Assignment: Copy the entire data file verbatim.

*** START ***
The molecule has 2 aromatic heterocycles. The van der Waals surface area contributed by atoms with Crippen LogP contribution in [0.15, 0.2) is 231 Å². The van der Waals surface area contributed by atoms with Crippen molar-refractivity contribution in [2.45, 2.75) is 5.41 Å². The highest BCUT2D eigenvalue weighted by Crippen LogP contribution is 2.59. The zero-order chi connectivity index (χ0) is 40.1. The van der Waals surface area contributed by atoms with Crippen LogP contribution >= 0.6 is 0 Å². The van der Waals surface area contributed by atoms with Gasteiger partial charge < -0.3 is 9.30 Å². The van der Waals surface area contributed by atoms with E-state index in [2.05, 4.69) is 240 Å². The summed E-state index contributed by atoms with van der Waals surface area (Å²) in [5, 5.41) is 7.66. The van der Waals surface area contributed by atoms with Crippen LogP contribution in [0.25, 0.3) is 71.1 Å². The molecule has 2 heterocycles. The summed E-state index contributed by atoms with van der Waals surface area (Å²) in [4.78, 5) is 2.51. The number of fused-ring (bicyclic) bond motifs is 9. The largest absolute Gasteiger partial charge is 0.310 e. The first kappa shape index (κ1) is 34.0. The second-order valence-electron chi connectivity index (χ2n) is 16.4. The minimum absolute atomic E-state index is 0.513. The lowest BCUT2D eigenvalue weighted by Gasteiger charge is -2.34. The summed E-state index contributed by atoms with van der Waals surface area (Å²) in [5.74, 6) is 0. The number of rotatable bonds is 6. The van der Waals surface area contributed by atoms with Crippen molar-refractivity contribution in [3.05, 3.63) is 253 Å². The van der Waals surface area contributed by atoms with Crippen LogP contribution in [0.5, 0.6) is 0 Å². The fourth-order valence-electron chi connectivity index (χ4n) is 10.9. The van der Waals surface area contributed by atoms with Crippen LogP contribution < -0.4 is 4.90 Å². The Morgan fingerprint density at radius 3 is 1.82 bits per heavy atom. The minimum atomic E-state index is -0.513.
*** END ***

The molecule has 2 aromatic heterocycles. The van der Waals surface area contributed by atoms with Crippen LogP contribution in [0.15, 0.2) is 231 Å². The van der Waals surface area contributed by atoms with Crippen molar-refractivity contribution in [2.45, 2.75) is 5.41 Å². The highest BCUT2D eigenvalue weighted by Crippen LogP contribution is 2.59. The zero-order chi connectivity index (χ0) is 40.1. The van der Waals surface area contributed by atoms with Crippen LogP contribution >= 0.6 is 0 Å². The van der Waals surface area contributed by atoms with Gasteiger partial charge < -0.3 is 9.30 Å². The van der Waals surface area contributed by atoms with E-state index in [2.05, 4.69) is 240 Å². The summed E-state index contributed by atoms with van der Waals surface area (Å²) in [5, 5.41) is 7.66. The van der Waals surface area contributed by atoms with Crippen LogP contribution in [0.25, 0.3) is 71.1 Å². The molecule has 2 heterocycles. The summed E-state index contributed by atoms with van der Waals surface area (Å²) in [4.78, 5) is 2.51. The number of fused-ring (bicyclic) bond motifs is 9. The largest absolute Gasteiger partial charge is 0.310 e. The first kappa shape index (κ1) is 34.0. The second-order valence-electron chi connectivity index (χ2n) is 16.4. The minimum absolute atomic E-state index is 0.513. The lowest BCUT2D eigenvalue weighted by Gasteiger charge is -2.34. The summed E-state index contributed by atoms with van der Waals surface area (Å²) in [5.74, 6) is 0. The number of rotatable bonds is 6. The van der Waals surface area contributed by atoms with Crippen molar-refractivity contribution in [3.05, 3.63) is 253 Å². The van der Waals surface area contributed by atoms with Crippen LogP contribution in [0.5, 0.6) is 0 Å². The fourth-order valence-electron chi connectivity index (χ4n) is 10.9. The van der Waals surface area contributed by atoms with Crippen LogP contribution < -0.4 is 4.90 Å². The Morgan fingerprint density at radius 3 is 1.82 bits per heavy atom. The minimum atomic E-state index is -0.513.